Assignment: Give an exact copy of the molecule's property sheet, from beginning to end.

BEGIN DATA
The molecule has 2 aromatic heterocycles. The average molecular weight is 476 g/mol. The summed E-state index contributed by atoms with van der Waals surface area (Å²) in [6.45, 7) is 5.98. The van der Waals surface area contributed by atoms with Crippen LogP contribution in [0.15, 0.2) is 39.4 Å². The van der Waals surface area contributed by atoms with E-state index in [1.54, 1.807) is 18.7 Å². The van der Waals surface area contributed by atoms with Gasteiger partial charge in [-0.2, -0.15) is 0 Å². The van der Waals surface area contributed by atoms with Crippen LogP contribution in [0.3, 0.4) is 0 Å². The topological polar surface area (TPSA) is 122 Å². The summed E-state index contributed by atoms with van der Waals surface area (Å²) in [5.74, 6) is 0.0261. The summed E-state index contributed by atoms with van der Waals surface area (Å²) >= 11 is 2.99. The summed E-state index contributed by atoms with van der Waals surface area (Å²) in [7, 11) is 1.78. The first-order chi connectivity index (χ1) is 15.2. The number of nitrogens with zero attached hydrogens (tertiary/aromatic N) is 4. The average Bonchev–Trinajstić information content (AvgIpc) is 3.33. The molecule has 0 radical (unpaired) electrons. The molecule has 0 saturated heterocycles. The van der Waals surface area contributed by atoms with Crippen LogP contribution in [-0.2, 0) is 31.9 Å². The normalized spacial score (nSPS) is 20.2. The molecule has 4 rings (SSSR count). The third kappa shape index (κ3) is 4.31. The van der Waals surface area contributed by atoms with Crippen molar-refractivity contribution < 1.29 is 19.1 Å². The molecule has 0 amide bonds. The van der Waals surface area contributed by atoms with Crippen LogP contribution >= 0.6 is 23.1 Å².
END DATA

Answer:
The molecule has 2 aromatic heterocycles. The average molecular weight is 476 g/mol. The summed E-state index contributed by atoms with van der Waals surface area (Å²) in [6.45, 7) is 5.98. The van der Waals surface area contributed by atoms with Crippen LogP contribution in [0.15, 0.2) is 39.4 Å². The van der Waals surface area contributed by atoms with E-state index in [1.54, 1.807) is 18.7 Å². The van der Waals surface area contributed by atoms with Gasteiger partial charge in [-0.2, -0.15) is 0 Å². The van der Waals surface area contributed by atoms with Crippen LogP contribution in [0.3, 0.4) is 0 Å². The topological polar surface area (TPSA) is 122 Å². The summed E-state index contributed by atoms with van der Waals surface area (Å²) in [5.74, 6) is 0.0261. The summed E-state index contributed by atoms with van der Waals surface area (Å²) >= 11 is 2.99. The summed E-state index contributed by atoms with van der Waals surface area (Å²) in [7, 11) is 1.78. The first-order chi connectivity index (χ1) is 15.2. The number of nitrogens with zero attached hydrogens (tertiary/aromatic N) is 4. The average Bonchev–Trinajstić information content (AvgIpc) is 3.33. The molecule has 0 radical (unpaired) electrons. The molecule has 0 saturated heterocycles. The van der Waals surface area contributed by atoms with Crippen LogP contribution in [-0.2, 0) is 31.9 Å². The normalized spacial score (nSPS) is 20.2. The molecule has 4 rings (SSSR count). The third kappa shape index (κ3) is 4.31. The van der Waals surface area contributed by atoms with Crippen molar-refractivity contribution < 1.29 is 19.1 Å². The molecule has 0 amide bonds. The van der Waals surface area contributed by atoms with Crippen LogP contribution >= 0.6 is 23.1 Å².